It is possible in a limited sense:
You can do this with insecure hashes like the CRC family of checksums.
Caspian Maclean created a
gzip quine, which decompresses to itself. Since the Gzip format includes a CRC-32 checksum (see the spec here) of the uncompressed data, and the uncompressed data equals the file itself, this file contains its own hash. So it's possible, but Maclean doesn't specify the algorithm he used to generate it:
It's quite simple in theory, but the helper programs I used were on a hard disk that failed, and I haven't set up a new working linux system to run them on yet. Solving the checksum by hand in particular would be very tedious.
tar.gz, and ZIP quines
Russ Cox created 3 more quines in Gzip,
tar.gz, and ZIP formats, and wrote up in detail how he created them in an excellent article. The article covers how he embedded the checksum: brute force—
The second obstacle is that zip archives (and gzip files) record a CRC32 checksum of the uncompressed data. Since the uncompressed data is the zip archive, the data being checksummed includes the checksum itself. So we need to find a value x such that writing x into the checksum field causes the file to checksum to x. Recursion strikes back.
The CRC32 checksum computation interprets the entire file as a big number and computes the remainder when you divide that number by a specific constant using a specific kind of division. We could go through the effort of setting up the appropriate equations and solving for x. But frankly, we've already solved one nasty recursive puzzle today, and enough is enough. There are only four billion possibilities for x: we can write a program to try each in turn, until it finds one that works.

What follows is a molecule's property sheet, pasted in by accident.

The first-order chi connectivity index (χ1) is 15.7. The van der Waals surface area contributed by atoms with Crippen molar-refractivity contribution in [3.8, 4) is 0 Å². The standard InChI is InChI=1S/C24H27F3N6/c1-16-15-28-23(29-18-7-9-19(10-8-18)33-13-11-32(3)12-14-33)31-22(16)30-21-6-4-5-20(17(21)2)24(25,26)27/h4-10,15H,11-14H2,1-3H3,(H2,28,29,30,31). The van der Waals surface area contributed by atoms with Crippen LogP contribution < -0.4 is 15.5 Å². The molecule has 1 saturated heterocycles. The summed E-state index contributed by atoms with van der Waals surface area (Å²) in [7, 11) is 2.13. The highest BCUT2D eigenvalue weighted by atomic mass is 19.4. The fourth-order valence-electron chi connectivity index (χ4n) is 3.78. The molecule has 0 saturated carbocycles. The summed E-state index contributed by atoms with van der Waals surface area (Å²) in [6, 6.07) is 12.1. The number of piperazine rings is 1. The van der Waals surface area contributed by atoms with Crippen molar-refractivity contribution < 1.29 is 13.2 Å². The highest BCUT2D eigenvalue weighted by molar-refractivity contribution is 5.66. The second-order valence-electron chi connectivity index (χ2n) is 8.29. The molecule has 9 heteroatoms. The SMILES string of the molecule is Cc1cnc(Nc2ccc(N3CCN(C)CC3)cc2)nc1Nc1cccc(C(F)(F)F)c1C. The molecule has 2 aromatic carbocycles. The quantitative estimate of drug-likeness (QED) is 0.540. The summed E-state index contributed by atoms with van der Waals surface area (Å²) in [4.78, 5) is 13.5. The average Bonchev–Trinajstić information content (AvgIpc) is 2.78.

He also provides the code that generated the files.
(See also Zip-file that contains nothing but itself?)
With a cryptographically-secure hash function, this shouldn't be possible without either breaking the hash function (particularly, a secure digest should make it "infeasible to generate a message that has a given hash"), or applying brute force.
But these hashes are much longer than 32 bits, precisely in order to deter that sort of attack. So you can write a brute-force algorithm to do this, but unless you're extremely lucky you shouldn't expect it to finish before the universe ends.
MD5 is broken, so it might be easier
The MD5 algorithm is seriously broken, and a chosen-prefix collision attack is already practical (as used in the Flame malware's forged certificate; see http://www.cwi.nl/news/2012/cwi-cryptanalist-discovers-new-cryptographic-attack-variant-in-flame-spy-malware, http://arstechnica.com/security/2012/06/flame-crypto-breakthrough/). I don't know of what you want having actually been done, but there's a good chance it's possible. It's probably an open research question.
For example, this could be done using a chosen-prefix preimage attack, choosing the prefix equal to the desired hash, so that the hash would be embedded in the file. A
preimage attack is more difficult than collision attacks, but there has been some progress towards it. See Does any published research indicate that preimage attacks on MD5 are imminent?.
It might also be possible to find a fixed point for MD5; inserting a digest is essentially the same problem. For discussion, see md5sum a file that contain the sum itself?.